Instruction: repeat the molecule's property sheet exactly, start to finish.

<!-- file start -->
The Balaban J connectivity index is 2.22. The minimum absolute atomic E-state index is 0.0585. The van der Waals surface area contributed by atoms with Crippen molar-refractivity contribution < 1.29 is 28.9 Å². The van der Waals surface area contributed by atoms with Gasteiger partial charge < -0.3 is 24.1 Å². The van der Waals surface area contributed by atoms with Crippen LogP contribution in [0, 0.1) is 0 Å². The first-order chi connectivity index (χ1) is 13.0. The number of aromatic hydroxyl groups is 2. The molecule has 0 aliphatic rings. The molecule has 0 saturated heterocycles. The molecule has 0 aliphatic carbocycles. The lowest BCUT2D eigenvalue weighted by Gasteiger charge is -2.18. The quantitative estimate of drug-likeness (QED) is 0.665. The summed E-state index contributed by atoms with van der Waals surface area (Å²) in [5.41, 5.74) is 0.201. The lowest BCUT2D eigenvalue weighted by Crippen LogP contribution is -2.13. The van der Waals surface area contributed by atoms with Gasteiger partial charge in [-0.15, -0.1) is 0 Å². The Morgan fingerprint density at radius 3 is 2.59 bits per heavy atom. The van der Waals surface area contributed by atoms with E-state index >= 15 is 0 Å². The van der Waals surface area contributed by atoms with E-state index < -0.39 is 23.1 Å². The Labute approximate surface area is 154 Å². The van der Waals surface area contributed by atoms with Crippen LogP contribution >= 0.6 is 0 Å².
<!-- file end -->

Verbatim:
The Balaban J connectivity index is 2.22. The minimum absolute atomic E-state index is 0.0585. The van der Waals surface area contributed by atoms with Crippen molar-refractivity contribution < 1.29 is 28.9 Å². The van der Waals surface area contributed by atoms with Gasteiger partial charge < -0.3 is 24.1 Å². The van der Waals surface area contributed by atoms with Crippen LogP contribution in [0, 0.1) is 0 Å². The first-order chi connectivity index (χ1) is 13.0. The number of aromatic hydroxyl groups is 2. The molecule has 0 aliphatic rings. The molecule has 0 saturated heterocycles. The molecule has 0 aliphatic carbocycles. The lowest BCUT2D eigenvalue weighted by Gasteiger charge is -2.18. The quantitative estimate of drug-likeness (QED) is 0.665. The summed E-state index contributed by atoms with van der Waals surface area (Å²) in [5.41, 5.74) is 0.201. The lowest BCUT2D eigenvalue weighted by Crippen LogP contribution is -2.13. The van der Waals surface area contributed by atoms with Gasteiger partial charge in [-0.15, -0.1) is 0 Å². The Morgan fingerprint density at radius 3 is 2.59 bits per heavy atom. The van der Waals surface area contributed by atoms with E-state index >= 15 is 0 Å². The van der Waals surface area contributed by atoms with E-state index < -0.39 is 23.1 Å². The Labute approximate surface area is 154 Å². The van der Waals surface area contributed by atoms with Crippen LogP contribution >= 0.6 is 0 Å².